Researchers at the Department of Energy’s Oak Ridge National Laboratory have developed an upcycling approach that adds value to discarded plastics for reuse in additive manufacturing, or 3D printing. The readily adoptable, scalable method introduces a closed-loop strategy that could globally reduce plastic waste and cut carbon emissions tied to plastic production.
Results published in Science Advances detail the simple process for upcycling a commodity plastic into a more robust material compatible with industry 3D-printing methods.
The team upgraded acrylonitrile butadiene styrene, or ABS, a popular thermoplastic found in everyday objects ranging from auto parts to tennis balls to LEGO blocks. ABS is a popular feedstock for fused filament fabrication, or FFF, one of the most widely used 3D-printing methods. The upcycled version boasts enhanced strength, toughness and chemical resistance, making it attractive for FFF to meet new and higher performance applications not achievable with standard ABS.
Polymer upcycling plays an important role in addressing the growing challenge of global plastic waste accumulation. Approximately 400 million tons of plastic waste is generated each year, largely as single-use items that end up in landfills or the environment. Globally, less than 10% of plastic waste is recycled.
“We will need fundamental discoveries to overcome the challenges of increased costs and deteriorating material properties associated with recycling,” said lead author Tomonori Saito of ORNL’s Chemical Sciences Division. “Our goal was to develop an easily adoptable strategy that reuses plastic waste to create a more valuable material instead of generating fresh plastic.”
The team targeted additive manufacturing, which is more resource efficient than conventional manufacturing and can achieve useful and complex 3D structures that would be difficult to produce by molding or casting. FFF makes up the largest share of this industry at nearly 70% of the global market.
“Developing new, recyclable materials with superior properties for FFF creates opportunities to make a big impact on plastic production and expand additive manufacturing capabilities that have the potential to reduce our carbon footprint,” said ORNL’s Sungjin Kim.
FFF printing requires materials that can be extruded, or pushed, through a heated nozzle to form the threads of 3D structures, built layer by layer, like coiling a rope. As a thermoplastic material that responds to heat, ABS works well for the process because it can flow easily and harden quickly into strong, rigid structures. However, there are inherent weaknesses in the way the threads stack up and bind together. Developing new feedstocks with superior properties could advance high performance applications for FFF, but these have been difficult to design.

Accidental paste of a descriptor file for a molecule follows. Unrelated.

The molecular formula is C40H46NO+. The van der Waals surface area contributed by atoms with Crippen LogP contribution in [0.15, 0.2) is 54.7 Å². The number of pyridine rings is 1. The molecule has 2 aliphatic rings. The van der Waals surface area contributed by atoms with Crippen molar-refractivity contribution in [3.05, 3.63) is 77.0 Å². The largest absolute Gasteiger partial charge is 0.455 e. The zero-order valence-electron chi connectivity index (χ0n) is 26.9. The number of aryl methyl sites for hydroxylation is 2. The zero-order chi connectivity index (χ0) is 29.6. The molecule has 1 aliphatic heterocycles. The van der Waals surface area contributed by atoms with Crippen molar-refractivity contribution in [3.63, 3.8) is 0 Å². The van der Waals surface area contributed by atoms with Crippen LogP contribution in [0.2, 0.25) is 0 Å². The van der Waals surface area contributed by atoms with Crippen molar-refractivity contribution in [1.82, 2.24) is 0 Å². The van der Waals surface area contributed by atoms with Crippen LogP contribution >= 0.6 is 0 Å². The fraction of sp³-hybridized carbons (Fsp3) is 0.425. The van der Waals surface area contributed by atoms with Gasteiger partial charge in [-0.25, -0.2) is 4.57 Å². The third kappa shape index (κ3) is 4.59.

The team applied “click” chemistry to convert the chemical makeup of ABS into a vitrimer, a type of polymer that combines the processability and recyclability of thermoplastics with the superior mechanochemical properties of thermosets, such as epoxy, which are typically not compatible with FFF. The synthesis uses widely available medical compounds that are mixed in a single step under mild conditions, followed by curing with heat.
Results show upcycled ABS achieved approximately double the toughness and strength of standard ABS, with enhanced solvent resistance.
Researchers demonstrated the excellent compressive strength of the material with intricate 3D-printed geometric structures modeled on beetle wings.
“Solvent resistance has added value because it allows us to easily separate the modified ABS from mixed, unsorted plastic waste commonly encountered in recycling scenarios,” said Saito.
The team dissolved mixed plastic waste in various solvents, and in each experiment upcycled ABS maintained its structure, while all other plastics including ABS completely dissolved.
“The approach is extremely versatile,” said Kim. “Recovered upcycled ABS can be reused again and again for FFF with minimal loss of properties. It can also be combined with mixed and standard ABS, and directly printed as a blend.”
The multi-pathway approach enables both recycling and upcycling of mixed ABS waste containing any combination of standard, upcycled, or blended ABS. All are compatible with FFF and do not need to be separated prior to reprinting, but separation can easily be performed to offer a selection of useful materials for broad manufacturing applications.
“This effort demonstrates a closed-loop for manufacturing plastic items, potentially with higher value and performance, using only existing plastic waste in one of the most accessible areas of additive manufacturing,” said Saito.
The journal article is published as “Closed-loop Additive Manufacturing of Upcycled Commodity Plastic through Dynamic Crosslinking.”
The work was supported ORNL’s Laboratory Directed Research and Development Program and the Office of Science.
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